Epic Lace Knit 2007-2008 has drawn to a close, and I think I’ve dragged the coverage out just about long enough. The fat lady has sung: the bride warmed her shoulders with her lilac lace during the wedding supper, and called it the most beautiful thing she’s ever seen and required that everyone admire it during her speech of welcome on the dance floor. That’ll do for me! So let’s say our goodbyes to the Mediterranean Ivy Lace:
I have the prettiest new sister ever, don’t I?
Mediterranean Lace by Maureen Egan Emlet, from A Gathering of Lace
Modified as a rectangular stole by working the ivy lace chart for the “wings” only, 16 repetitions. If you’re planning to knit this, note that 17 reps would have been a better number for picking up multiples of 42 sts for the edging. I would have run out of yarn, though. Speaking of yarn:
Most of 3 skeins (~1500 yards) ArtYarns Cashmere 1, in a color I call Pale Lilac. It isn’t listed on their website anymore, so it may be discontinued.
US#2 Addi Lacepoints for the body; US#0 regular blunt Addis, 48″, for the edging. Curse their stumpiness. I’d rather be cast into Tartarus than pick up 1200 stitches with them again.
Cast on in August 2007; finished in May 2008. I could’ve produced a baby in that time, folks. (And honestly, Marika would have been just as excited. But it wouldn’t have been as soft and pretty, and now I can sleep at night besides!)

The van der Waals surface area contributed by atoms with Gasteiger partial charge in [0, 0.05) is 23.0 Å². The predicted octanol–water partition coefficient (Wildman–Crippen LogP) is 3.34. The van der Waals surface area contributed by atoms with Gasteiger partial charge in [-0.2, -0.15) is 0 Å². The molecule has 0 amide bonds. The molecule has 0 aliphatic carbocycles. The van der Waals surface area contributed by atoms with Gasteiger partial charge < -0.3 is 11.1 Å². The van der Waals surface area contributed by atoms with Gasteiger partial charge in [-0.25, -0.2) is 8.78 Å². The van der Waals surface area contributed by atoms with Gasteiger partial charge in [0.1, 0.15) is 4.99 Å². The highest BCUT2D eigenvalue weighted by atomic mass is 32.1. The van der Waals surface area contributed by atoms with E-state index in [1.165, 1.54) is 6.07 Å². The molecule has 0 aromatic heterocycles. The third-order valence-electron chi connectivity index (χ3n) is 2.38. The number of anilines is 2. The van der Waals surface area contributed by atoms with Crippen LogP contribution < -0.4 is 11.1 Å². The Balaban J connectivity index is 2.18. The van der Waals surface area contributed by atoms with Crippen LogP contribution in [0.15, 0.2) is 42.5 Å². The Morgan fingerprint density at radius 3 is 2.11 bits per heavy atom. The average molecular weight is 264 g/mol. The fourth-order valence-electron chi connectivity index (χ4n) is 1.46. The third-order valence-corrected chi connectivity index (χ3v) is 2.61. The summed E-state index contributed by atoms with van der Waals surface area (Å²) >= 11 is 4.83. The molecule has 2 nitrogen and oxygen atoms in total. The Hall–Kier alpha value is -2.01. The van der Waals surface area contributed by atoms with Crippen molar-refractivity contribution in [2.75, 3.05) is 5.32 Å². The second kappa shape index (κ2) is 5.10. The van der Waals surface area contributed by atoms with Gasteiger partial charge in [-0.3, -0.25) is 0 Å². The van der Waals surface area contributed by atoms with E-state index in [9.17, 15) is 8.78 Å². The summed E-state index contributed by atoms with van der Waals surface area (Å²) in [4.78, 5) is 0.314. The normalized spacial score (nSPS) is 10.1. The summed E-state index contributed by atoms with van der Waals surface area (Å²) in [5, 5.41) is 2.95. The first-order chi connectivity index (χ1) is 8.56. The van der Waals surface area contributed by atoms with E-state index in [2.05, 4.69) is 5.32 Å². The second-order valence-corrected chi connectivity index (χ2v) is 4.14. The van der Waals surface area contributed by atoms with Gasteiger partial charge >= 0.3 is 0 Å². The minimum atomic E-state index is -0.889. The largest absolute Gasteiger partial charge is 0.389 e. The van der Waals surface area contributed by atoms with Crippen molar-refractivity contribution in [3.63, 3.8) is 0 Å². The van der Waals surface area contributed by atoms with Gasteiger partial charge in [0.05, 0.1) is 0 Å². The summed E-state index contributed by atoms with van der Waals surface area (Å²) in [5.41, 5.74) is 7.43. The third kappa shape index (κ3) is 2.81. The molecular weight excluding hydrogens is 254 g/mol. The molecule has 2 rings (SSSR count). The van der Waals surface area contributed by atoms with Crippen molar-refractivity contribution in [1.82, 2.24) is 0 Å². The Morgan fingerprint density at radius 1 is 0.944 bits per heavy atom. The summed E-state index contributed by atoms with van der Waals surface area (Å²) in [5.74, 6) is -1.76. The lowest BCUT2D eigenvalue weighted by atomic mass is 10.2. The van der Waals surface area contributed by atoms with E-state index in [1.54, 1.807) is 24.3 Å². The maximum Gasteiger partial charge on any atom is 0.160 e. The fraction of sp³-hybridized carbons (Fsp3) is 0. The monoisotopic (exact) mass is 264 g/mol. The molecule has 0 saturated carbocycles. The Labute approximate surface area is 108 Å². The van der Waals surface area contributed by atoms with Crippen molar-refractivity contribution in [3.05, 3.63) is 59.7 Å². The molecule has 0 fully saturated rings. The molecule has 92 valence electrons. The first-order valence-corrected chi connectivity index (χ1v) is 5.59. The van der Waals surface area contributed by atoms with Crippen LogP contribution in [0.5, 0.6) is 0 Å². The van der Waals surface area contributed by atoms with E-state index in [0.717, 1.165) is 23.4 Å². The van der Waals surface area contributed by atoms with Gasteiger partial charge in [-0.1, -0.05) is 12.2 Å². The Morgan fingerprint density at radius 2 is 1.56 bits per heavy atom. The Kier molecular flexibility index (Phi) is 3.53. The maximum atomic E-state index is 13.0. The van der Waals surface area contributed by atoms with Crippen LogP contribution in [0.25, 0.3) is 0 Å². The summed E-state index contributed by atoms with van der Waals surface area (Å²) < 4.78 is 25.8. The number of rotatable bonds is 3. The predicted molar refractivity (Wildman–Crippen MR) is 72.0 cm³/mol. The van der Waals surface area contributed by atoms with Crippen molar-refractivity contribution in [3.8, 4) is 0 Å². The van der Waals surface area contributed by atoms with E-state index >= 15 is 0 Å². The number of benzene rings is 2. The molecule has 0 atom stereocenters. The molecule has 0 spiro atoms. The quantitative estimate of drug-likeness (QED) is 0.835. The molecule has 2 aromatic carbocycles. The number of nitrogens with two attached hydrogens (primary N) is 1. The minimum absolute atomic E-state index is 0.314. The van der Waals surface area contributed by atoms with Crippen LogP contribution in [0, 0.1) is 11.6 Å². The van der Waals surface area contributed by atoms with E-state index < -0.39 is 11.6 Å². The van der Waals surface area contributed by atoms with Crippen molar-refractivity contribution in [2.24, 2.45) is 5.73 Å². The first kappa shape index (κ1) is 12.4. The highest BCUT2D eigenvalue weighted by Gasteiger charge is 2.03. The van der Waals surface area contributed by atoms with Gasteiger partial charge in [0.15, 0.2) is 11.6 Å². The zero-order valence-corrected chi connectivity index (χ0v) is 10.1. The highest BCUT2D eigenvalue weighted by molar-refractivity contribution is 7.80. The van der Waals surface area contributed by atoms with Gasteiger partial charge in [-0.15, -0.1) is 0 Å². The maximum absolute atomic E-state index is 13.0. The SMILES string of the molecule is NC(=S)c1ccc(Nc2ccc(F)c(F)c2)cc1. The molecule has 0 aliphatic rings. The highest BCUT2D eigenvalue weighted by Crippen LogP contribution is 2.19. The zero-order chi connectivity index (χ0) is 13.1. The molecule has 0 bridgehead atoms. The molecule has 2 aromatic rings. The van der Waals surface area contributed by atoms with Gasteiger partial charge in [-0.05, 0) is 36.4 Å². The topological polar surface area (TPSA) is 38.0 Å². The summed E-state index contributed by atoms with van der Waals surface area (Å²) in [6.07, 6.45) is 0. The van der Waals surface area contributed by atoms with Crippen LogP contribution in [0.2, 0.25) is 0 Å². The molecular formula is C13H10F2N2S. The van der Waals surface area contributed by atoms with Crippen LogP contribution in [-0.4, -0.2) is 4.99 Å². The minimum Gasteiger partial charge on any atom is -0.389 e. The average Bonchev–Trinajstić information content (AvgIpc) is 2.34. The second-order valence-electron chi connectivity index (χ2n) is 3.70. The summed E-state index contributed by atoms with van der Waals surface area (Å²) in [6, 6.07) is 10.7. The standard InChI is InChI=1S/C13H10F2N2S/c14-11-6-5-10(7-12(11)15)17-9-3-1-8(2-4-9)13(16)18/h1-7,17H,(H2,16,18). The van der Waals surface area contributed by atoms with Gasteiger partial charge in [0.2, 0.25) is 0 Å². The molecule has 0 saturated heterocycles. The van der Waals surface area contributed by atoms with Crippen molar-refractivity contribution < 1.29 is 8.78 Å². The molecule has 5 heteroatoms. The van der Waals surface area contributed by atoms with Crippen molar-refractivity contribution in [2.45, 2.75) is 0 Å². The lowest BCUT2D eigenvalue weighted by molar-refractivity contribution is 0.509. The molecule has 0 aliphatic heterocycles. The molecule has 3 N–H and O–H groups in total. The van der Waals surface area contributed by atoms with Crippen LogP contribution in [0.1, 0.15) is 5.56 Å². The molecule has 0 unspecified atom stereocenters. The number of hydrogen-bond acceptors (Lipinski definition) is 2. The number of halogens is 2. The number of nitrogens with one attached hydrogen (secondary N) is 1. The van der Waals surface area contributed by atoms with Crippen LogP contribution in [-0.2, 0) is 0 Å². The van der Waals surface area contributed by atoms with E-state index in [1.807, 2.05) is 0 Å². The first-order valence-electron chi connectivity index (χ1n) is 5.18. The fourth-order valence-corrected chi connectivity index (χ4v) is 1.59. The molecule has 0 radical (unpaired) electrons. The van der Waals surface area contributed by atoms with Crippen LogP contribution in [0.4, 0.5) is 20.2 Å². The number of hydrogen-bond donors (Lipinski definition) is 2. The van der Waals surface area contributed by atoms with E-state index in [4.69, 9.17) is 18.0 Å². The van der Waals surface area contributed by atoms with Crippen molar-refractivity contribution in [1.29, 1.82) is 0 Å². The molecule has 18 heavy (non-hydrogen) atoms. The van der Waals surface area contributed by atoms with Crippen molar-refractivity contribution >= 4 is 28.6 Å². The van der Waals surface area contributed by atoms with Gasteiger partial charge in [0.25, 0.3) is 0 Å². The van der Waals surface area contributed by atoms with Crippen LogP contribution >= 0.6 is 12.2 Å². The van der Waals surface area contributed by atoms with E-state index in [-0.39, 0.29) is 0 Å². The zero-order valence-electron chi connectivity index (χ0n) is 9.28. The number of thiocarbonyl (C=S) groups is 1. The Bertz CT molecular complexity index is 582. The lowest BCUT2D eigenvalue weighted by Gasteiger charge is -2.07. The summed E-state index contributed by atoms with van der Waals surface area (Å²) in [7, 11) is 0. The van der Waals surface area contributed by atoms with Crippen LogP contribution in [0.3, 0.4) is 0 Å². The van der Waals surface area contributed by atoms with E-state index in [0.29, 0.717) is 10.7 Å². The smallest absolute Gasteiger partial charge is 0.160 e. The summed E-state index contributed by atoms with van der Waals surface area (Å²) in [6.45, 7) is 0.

So what’s next? I’ve just started the lace portion of my Indigo Ripples skirt. I think I’m going to like the fit a lot – I lengthened the stockinet upper part by a couple of inches for modesty, as I want to be able to wear this thing to school without scandalizing my colleagues or scarring the children. And yesterday I basted together my quilt sandwich and began hand quilting it. I’m going to do a mixture of hand quilting around some of the large flowers and machine quilting long vertical lines as given in the instructions. We’ll see how it turns out! But I’ve had to put the crafting on hold today. I’m blogging while I watch the conclusion of the Giro d’Italia, but then I need to get back to my major task of the weekend: I’m the faculty reader for a young man who has produced a 480-page historical fiction/biography entitled Aeneas of Rome as his graduation project. That’s graduation from the eighth grade, you understand. He’s been working with a classical scholar and a college English professor. The chapters open with quotes in Latin and Greek, with his own translations. The kid is going places. But he has to present his work to the faculty for review on Tuesday, so I’ve got my work cut out for me!